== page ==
The teacher finally beat the pupil.

Looking back at Hammond's historic wrestling victory at Oakland Mills Tuesday, one could dissect the evening several ways.

There was heavyweight Jesse Pitt, who ended the meet by, of all things, running from Oakland Mills' Monte Spencer for three periods.

Pitt needed to stay off his back to lift Hammond to victory, because a pin by Spencer would have salvaged a 31-31 tie for the Scorpions.And, without taking a shot at Spencer, Pitt lost a 22-11 decision but preserved a 31-29 victory for the Golden Bears.

There was the poignant, thrill-of-victory-agony-of-defeat snapshot of the opposing benches.

The Bears jumped into each other's arms. They wore the euphoric look of a team maybe too caught up in spontaneous celebration torealize what they had done -- hand the Scorpions and their irrepressible coach, Dan Ricker, their first county defeat in more than three seasons.

"This is probably the best feeling I've ever felt," said Brian Magill, Hammond's 140-pounder. "No words to describe it, just pure high. I never experienced anything like this. It won't sink in for a while."

The Scorpions hung their heads and cried. They shot bitter scowls across the mat. Some of them, unwilling to let go of the throne and acknowledge Hammond as the king of the hill for now, refused to shake hands with the Hammond wrestlers.

But in the middle ofthe bedlam that gripped the gym, Hammond coach Bill Smith and Rickermay have captured the moment better than anyone.

Teams usually reflect their coaches, and the Scorpions and Bears are no exception. They draw their energy from similar sources.

Smith and Ricker bring two of the more emotional, honest, refreshing personalities to the county sports scene. No one drives their players or competes harder. And no one is closer to his boys, or to each other, than those two.

Smith and Ricker formed a bond 10 years ago, when Smith was a teacherat Glenelg High School and Ricker was the county's premier athlete. Smith coached him for two years in lacrosse. Little did Smith know that in a few years, he and Ricker would square off as coaches.

After winding up a great football career at Towson State University -- heholds the school career rushing record -- Ricker was hired to replace Steve Carnahan at Oakland Mills.

A daunting task, considering the successful, 14-year run by Carnahan, who won 12 county titles. Ricker merely stepped in to win three straight county tournaments, going undefeated in league dual meets for three seasons.

Meanwhile, Smith had moved to Hammond, where he was coaching the junior varsity under Jeff Starnes. After Starnes left two years ago, Smith took over theprogram. And he's been chasing his old pupil ever since.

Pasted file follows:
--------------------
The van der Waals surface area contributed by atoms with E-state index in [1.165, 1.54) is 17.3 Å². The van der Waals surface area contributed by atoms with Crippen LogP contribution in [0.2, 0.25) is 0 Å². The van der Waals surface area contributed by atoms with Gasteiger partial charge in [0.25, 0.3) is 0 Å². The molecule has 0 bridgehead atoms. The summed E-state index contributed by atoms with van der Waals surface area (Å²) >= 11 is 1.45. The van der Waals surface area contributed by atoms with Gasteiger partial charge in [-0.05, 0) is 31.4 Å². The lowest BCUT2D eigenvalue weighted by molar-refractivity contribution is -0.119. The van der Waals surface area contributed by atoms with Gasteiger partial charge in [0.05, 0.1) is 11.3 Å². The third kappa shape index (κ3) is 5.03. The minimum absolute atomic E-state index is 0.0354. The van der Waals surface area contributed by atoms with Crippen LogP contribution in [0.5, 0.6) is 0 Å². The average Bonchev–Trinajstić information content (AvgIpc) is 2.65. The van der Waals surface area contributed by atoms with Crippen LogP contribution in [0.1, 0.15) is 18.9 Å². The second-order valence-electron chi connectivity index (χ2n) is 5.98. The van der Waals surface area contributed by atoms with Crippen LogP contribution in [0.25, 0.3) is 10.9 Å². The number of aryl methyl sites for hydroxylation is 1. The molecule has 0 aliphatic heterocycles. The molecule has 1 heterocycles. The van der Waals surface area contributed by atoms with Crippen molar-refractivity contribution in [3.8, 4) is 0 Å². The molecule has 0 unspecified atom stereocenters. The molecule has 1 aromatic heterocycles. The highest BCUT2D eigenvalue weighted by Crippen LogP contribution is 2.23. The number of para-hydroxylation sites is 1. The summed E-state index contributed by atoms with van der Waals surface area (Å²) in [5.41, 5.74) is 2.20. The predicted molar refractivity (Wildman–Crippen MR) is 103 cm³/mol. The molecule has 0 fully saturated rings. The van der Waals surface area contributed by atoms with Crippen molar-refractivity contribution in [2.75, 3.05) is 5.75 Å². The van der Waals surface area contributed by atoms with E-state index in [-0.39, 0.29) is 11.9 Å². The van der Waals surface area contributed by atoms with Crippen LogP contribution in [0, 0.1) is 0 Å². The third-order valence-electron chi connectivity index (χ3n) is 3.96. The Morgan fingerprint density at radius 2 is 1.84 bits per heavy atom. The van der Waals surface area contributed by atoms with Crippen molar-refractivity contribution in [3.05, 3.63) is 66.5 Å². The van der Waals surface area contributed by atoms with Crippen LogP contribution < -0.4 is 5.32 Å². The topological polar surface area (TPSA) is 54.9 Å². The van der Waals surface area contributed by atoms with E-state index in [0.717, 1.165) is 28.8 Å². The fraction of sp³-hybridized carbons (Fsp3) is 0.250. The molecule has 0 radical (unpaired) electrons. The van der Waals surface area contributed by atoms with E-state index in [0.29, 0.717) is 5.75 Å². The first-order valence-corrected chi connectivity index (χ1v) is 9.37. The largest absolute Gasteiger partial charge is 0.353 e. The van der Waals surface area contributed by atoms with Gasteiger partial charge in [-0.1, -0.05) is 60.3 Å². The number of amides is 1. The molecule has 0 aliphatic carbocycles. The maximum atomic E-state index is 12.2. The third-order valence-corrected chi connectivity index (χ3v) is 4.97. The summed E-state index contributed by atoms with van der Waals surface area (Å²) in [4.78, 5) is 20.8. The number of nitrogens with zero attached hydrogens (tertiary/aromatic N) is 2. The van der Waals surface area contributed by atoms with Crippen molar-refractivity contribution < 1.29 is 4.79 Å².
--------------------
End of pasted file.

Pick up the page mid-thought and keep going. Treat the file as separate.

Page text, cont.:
Last year, Smith thought he had the team to unseat Ricker. But the Scorpions defused his hopes with convincing victories during the regular seasonand at the county tournament.

Tuesday, after his boys had delivered his dream by pinning four Scorpions and hanging on at the end, Smith wept, then sought out Ricker to embrace him. And the first thing Smith said while the Bears were celebrating was, "I feel badly for Dan."

Excuse me? You've just won the match you've dreamed about winning and all you can think about is the other guy?

"I've been there and I know what he's feeling," Smith said. "I know what a great coachhe is. I coached him in lacrosse, but wrestling I learned from Danny. I learned how to work a team, how to run a team. He's responsible for this. I watch him and I learn from him."

Ricker countered frankly. "We won 25 straight and we got beat and it's a sick feeling. It'sso sick I can't even comprehend it," he said. "Losses are the toughest in wrestling. There are 13 individuals giving their heart and you get to know them. There's nothing like losing in this sport.

"But Bill has done a better job than anyone around. He recruited a bunch of kids, he built them, and they believe in him. He was my coach. I know what he's about. And they've got a lot to be proud of."

Both coaches immediately started thinking about their next meeting, at next month's county tournament. And the competitive juices began flowing again.

No, said Smith, the torch had not yet been passed to Hammond, not after such a slim margin of victory. The Bears still have to win the dual-meet title, then win the tournament. Ricker, of course, has sweet revenge on his mind.

"I feel at this point that might havebeen the best thing that could happen to us," Ricker said. "Not taking anything away from this, but the tournament is the real big deal. Bill knows it and I know it."

Smith said, "I've been in that position, thinking 'We'll get them in the tournament.' It's nicer to be inthis position. It adds a little more confidence to our kids going into the tournament. I'd rather have them breathing down our necks."

Smith can count on that. History has been made. The Scorpions' streak is dead. The slate is clean again. Give this round to the teacher, but next month, the pupil will be waiting.

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